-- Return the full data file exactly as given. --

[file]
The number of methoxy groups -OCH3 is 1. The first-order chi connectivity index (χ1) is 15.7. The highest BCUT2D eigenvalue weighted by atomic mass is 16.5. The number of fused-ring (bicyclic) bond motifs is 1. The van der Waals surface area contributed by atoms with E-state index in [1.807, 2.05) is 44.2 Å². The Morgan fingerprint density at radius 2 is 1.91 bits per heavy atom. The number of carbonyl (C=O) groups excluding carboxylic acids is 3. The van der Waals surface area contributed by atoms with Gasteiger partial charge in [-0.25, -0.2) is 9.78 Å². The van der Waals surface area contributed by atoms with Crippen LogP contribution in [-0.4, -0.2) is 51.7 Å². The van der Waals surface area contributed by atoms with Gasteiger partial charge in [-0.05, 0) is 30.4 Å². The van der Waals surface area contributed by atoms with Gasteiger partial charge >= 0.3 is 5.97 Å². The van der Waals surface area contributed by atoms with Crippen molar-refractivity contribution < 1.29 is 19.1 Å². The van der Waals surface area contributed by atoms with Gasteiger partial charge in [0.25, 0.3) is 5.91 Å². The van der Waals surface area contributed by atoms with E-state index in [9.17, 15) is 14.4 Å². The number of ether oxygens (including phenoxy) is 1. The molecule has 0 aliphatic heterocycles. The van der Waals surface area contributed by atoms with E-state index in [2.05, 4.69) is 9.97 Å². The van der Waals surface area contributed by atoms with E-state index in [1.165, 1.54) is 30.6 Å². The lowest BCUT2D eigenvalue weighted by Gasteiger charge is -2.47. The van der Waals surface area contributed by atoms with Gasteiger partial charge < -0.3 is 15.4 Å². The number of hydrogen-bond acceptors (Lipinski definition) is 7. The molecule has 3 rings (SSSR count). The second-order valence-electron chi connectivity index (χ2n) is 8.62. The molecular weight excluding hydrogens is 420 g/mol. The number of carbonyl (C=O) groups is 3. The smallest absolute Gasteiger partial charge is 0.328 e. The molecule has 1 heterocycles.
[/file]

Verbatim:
The number of methoxy groups -OCH3 is 1. The first-order chi connectivity index (χ1) is 15.7. The highest BCUT2D eigenvalue weighted by atomic mass is 16.5. The number of fused-ring (bicyclic) bond motifs is 1. The van der Waals surface area contributed by atoms with E-state index in [1.807, 2.05) is 44.2 Å². The Morgan fingerprint density at radius 2 is 1.91 bits per heavy atom. The number of carbonyl (C=O) groups excluding carboxylic acids is 3. The van der Waals surface area contributed by atoms with Gasteiger partial charge in [-0.25, -0.2) is 9.78 Å². The van der Waals surface area contributed by atoms with Crippen LogP contribution in [-0.4, -0.2) is 51.7 Å². The van der Waals surface area contributed by atoms with Gasteiger partial charge in [-0.05, 0) is 30.4 Å². The van der Waals surface area contributed by atoms with Gasteiger partial charge >= 0.3 is 5.97 Å². The van der Waals surface area contributed by atoms with Crippen molar-refractivity contribution < 1.29 is 19.1 Å². The van der Waals surface area contributed by atoms with Gasteiger partial charge in [0.25, 0.3) is 5.91 Å². The van der Waals surface area contributed by atoms with E-state index in [9.17, 15) is 14.4 Å². The number of ether oxygens (including phenoxy) is 1. The molecule has 0 aliphatic heterocycles. The van der Waals surface area contributed by atoms with E-state index in [2.05, 4.69) is 9.97 Å². The van der Waals surface area contributed by atoms with E-state index in [1.165, 1.54) is 30.6 Å². The lowest BCUT2D eigenvalue weighted by Gasteiger charge is -2.47. The van der Waals surface area contributed by atoms with Gasteiger partial charge < -0.3 is 15.4 Å². The number of hydrogen-bond acceptors (Lipinski definition) is 7. The molecule has 3 rings (SSSR count). The second-order valence-electron chi connectivity index (χ2n) is 8.62. The molecular weight excluding hydrogens is 420 g/mol. The number of carbonyl (C=O) groups is 3. The smallest absolute Gasteiger partial charge is 0.328 e. The molecule has 1 heterocycles.